Despite being the best team during the course of this year’s ODI World Cup, India lost the final to Australia, which abruptly ended the GOAT (greatest of all time) talk around the team during its unbeaten run through the tournament.
Indeed, despite the defeat, this Indian team will go down in history as one of the greatest ever in ODIs. However, it was also a flawed team from the beginning. These flaws were papered over during India’s dominant run, but ultimately cost it dearly in the most important game of the tournament.
Statistically, among the greatest of all time…
India won 10 games on the trot in this World Cup. Except for the World Cup-winning Australian teams of 2003 and 2007, both of whom remained unbeaten through 11 games, no other team has achieved this feat.
The batting was exceptional, with four of the top five averaging more than 50 (the fifth, Shubman Gill, averaged more than 44). Each one of these batters had a strike rate of more than 90. The team on average lost fewer than 5 wickets in an innings, and was not bowled out in any match until the final.
The bowling was perhaps even more impressive, with all five frontline bowlers taking wickets while being extremely economical. They bowled out the opposition in 8 of their 10 matches, and dismissed them for under 200 runs 5 times.
Statistically speaking, this Indian team was comparable to the best-ever in history. But the great numbers do not tell the full story.
…But with a fatal flaw in team construction
Apart from Ravindra Jadeja, none of India’s batters could bowl, and no bowlers can bat. After the injury to Hardik Pandya, India played with 6 batters, one all-rounder, and four bowlers. This meant that India’s batting lineup was top heavy, with a long tail. This did not matter as long as the top order dominated bowling attacks, but in the final, the long tail impacted the game in more ways than one. More on that later.
Moreover, this also meant that India did not have a sixth bowling option to turn to. While India’s five bowlers were, in almost every game, more than capable of handling the opposition, the team was always just an injury or a bad performance away from being in deep trouble.
This flaw was obvious and visible. Everyone knew exactly what had to be done to put India under the pump. However, India had performed so well that no one got close to exploiting this weakness — until the final.
It all came to a head in the final against Australia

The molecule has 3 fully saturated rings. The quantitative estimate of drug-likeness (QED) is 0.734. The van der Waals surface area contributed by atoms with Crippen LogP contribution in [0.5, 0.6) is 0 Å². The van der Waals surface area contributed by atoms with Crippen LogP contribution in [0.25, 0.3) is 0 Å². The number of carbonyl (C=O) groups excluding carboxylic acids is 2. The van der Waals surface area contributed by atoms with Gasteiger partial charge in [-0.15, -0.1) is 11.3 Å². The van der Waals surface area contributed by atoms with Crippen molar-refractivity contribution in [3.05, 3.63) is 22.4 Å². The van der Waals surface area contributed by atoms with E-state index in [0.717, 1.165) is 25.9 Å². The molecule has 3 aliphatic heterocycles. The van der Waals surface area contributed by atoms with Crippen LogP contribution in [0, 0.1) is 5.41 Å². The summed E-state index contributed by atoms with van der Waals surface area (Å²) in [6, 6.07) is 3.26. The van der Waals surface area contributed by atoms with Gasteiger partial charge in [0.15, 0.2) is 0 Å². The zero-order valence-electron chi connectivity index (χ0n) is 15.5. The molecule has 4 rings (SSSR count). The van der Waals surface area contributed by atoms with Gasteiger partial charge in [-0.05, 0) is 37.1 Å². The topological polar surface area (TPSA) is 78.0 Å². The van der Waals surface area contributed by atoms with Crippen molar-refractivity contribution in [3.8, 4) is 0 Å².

After winning the toss, Australian captain Pat Cummins put India in on a sluggish track. India got off to a flyer, courtesy yet another Rohit Sharma powerplay blitz. But all of a sudden, India were 81-3 after 10.2 overs.
After that, the pressure built rapidly, and the Indian batters went on the defensive. From scoring 80 in 10 overs, India reached the 100-run-mark in the 16th over, got to 150 in the 30th over, and 200 in the 41st over. They were unable to accelerate at the end, ran out of batters, and set a below-par target of 241 for Australia.
More than anything, the loss laid bare the issue with the team’s construction. After losing too many wickets early on, the Indian batters’ ultra-defensive attitude in the middle overs took the momentum out of the innings. This approach was the outcome of the instinct to protect the long tail.
Depth in batting is important not because the lower middle order is required to bat every time, but because a deeper batting lineup allows the best batters to bat with freedom. Having a capable batter at number 8 allows those ahead to play without fear of exposing the tail — unlike how India played after the power play in the final.
While the defeat in the final was not just due to India’s lack of batting depth, this approach by the team was not unique to Sunday’s game. Throughout the tournament, Virat Kohli batted conservatively in the middle overs to hold up one end while his partners went hell for leather.
In Ahmedabad, he was dismissed soon after scoring a 50, and India kept losing wickets while also not scoring a lot of runs. The tail was exposed in the 42nd over, with India just past 200 mark.